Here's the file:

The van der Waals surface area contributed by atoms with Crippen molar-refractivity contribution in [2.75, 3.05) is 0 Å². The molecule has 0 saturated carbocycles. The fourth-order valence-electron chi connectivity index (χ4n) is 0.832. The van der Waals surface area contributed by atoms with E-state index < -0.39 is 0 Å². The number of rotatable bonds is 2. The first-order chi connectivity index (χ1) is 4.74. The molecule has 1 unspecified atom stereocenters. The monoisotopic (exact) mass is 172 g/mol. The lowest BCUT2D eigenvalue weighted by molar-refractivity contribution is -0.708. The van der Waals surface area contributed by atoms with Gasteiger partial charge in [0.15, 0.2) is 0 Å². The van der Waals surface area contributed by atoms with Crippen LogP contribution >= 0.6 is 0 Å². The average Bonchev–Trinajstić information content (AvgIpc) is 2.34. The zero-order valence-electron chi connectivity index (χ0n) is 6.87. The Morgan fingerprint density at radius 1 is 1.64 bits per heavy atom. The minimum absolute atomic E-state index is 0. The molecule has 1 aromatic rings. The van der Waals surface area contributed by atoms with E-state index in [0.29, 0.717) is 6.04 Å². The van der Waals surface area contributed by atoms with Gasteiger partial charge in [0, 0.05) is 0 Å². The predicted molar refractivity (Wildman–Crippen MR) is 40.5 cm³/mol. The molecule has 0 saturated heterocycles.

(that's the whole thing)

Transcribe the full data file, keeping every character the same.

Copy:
The van der Waals surface area contributed by atoms with Crippen molar-refractivity contribution in [2.75, 3.05) is 0 Å². The molecule has 0 saturated carbocycles. The fourth-order valence-electron chi connectivity index (χ4n) is 0.832. The van der Waals surface area contributed by atoms with E-state index < -0.39 is 0 Å². The number of rotatable bonds is 2. The first-order chi connectivity index (χ1) is 4.74. The molecule has 1 unspecified atom stereocenters. The monoisotopic (exact) mass is 172 g/mol. The lowest BCUT2D eigenvalue weighted by molar-refractivity contribution is -0.708. The van der Waals surface area contributed by atoms with Gasteiger partial charge in [0.15, 0.2) is 0 Å². The van der Waals surface area contributed by atoms with Crippen LogP contribution >= 0.6 is 0 Å². The average Bonchev–Trinajstić information content (AvgIpc) is 2.34. The zero-order valence-electron chi connectivity index (χ0n) is 6.87. The Morgan fingerprint density at radius 1 is 1.64 bits per heavy atom. The minimum absolute atomic E-state index is 0. The molecule has 1 aromatic rings. The van der Waals surface area contributed by atoms with E-state index in [0.29, 0.717) is 6.04 Å². The van der Waals surface area contributed by atoms with Gasteiger partial charge in [0, 0.05) is 0 Å². The predicted molar refractivity (Wildman–Crippen MR) is 40.5 cm³/mol. The molecule has 0 saturated heterocycles.